• http://www.patheos.com/blogs/friendlyatheist/ Hemant Mehta

      Fixed!

  • http://nagamakironin.blogspot.com/ Michael Mock

    On a related note, I recently helped create a Facebook group for atheist or agnostic children of Christian parents. (There’s also a corresponding group for Christian parents trying to figure out how to cope with their offspring’s loss/lack of faith.) It’s just a teeny little group right now, but I’m hoping it will grow into a useful resource for “mixed-faith” families. There’s no particular age group, either; some of the atheist “children” are married and have children of their own. If you’re interested, or know anyone who’s interested, it’s here: http://www.facebook.com/groups/406543069389528/

  • Gone Apostate

    Here in Arizona, we have started 3 new university SSA’s and one HS, in the last few months. We really want to help get more high schools up and running! There are local community groups ready and willing to give support to students facing this kind of opposition! JT, if you know of any looking into getting up and running (whether it’s a contentious situation or not) please let Serah and/or I know! We will be there to help and celebrate them! Thanks for all you and Sarah, and all the student organizers are doing!
    -Brian Wallace (gone.apostate@gmail.com)

  • http://religionsetspolitics.blogspot.com/ Joshua Zelinsky

    There’s a clear increase in the set of athetists or agnostics, but the GSS data used above overstates the case.  Many of the people in the US who self-identify as not religious or having no particular religion still believe in God. The other GSS data on religious questions make that clear- many of the no religion people are weak theists or deists. Moreover, there’s other data which shows that demographically those with no religion, (“nones”) look different from the atheist/agnostic population. See for example this Pew survey 
    http://www.pewforum.org/U-S-Religious-Knowledge-Survey.aspx  of religious knowledge levels. Atheists and agnostics perform as one of the most knowledgeable groups about religion, whereas the nones don’t perform well. 

    The percentage of people who are atheists and agnostics is increasing, but they aren’t nearly as common or as fast growing as the nones. 

    • http://www.facebook.com/people/Arthur-Bryne/100002441143047 Arthur Bryne

      In the GSS data, the fraction of Atheist, Agnostic, and “Nothing in Particular” (deist to theist range) among the “Nones” appears to be roughly constant across all cohorts and time frames. ARIS and Pew data roughly line up to the GSS results. It’s in the rough neighborhood of 2:3:15 ratio or so, depending on how measured. So, the reason they’re growing more slowly is because A/A’s are a smaller population; in terms of growth time-constant and starting population, they’re growing at the same rate.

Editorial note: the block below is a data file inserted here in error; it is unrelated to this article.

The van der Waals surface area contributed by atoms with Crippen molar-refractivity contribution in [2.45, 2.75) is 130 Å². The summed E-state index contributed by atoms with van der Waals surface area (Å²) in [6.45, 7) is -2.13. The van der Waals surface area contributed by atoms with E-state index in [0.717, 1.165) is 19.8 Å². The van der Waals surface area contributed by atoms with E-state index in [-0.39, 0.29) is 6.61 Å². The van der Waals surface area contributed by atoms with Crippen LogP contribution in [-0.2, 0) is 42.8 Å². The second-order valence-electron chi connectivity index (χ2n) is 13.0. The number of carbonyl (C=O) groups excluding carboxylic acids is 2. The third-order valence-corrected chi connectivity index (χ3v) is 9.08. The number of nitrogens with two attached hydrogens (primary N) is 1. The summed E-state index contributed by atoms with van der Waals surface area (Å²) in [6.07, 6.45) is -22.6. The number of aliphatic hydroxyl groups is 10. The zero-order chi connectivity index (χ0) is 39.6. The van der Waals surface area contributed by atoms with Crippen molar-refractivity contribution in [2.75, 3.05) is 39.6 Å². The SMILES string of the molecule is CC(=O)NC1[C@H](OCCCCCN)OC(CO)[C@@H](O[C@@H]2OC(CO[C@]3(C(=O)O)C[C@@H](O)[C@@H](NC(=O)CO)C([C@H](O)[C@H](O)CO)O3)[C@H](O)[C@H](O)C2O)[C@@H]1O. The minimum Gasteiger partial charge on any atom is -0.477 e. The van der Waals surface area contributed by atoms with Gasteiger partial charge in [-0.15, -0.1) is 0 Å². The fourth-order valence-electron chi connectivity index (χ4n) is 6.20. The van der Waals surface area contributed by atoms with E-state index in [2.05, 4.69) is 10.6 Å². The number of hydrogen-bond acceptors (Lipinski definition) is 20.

Further, there is one anomaly: the 2012 PRRI/Georgetown study on religion in the Millennials found a roughly 1:1:2 ratio, which Pew saw no sign of in 2008. If that’s not an anomaly or a transient, it’s a demographic shockpoint.

      • http://religionsetspolitics.blogspot.com/ Joshua Zelinsky

        That seems like an accurate analysis. 

  • JamesNCleveland
  • http://www.facebook.com/groups/256326347754063/ Cyrus Tahmourpour

    Thank you for this post Sarah I hope it shows others out there who want to start a Secular club at their school that it’s their right to do so and nobody should stand in their way :]

  • http://www.flickr.com/photos/chidy/ chicago dyke, orphan

    i love charts like these. they make me feel more confident that my theory is correct. the internets will kill off a lot of religion. it’s really that simple. young people who understand how to use technology are much less vulnerable to those who don’t. most young people know a great deal about google. and harry potter. and the fact that other faiths, and lack of faiths, exist than the GG or boomers did when they were young. it’s also totally unfashionable to hate things like dinosaurs and queers among the young. we’re winning, people. send a link to an atheist website to the young people in your life today. 

    • LaceyNichole

       Why does it have be about winning?  How does trying to make people believe or not believe the same way you do make you any different from any overly pressuring religious organizations?  By the way, I think the groups are a great idea.  Young people have a hard time already and any support they can get from like minded individuals should be encouraged.

    • http://www.facebook.com/people/Arthur-Bryne/100002441143047 Arthur Bryne

      Actually, the Internet per se seems to have hardly made the slightest damn bit of difference in the GSS data. The trend by cohort seems a logistic curve (time constant ~27 years, ~2007 cohort midpoint) for the unaffiliated fraction, and is pretty well-developed even in the 1970s data, and without major kinks from (say) the opening of the WWW. Most of the other major studies on religiosity (Pew, ARIS, etc) tend to line up with the GSS results.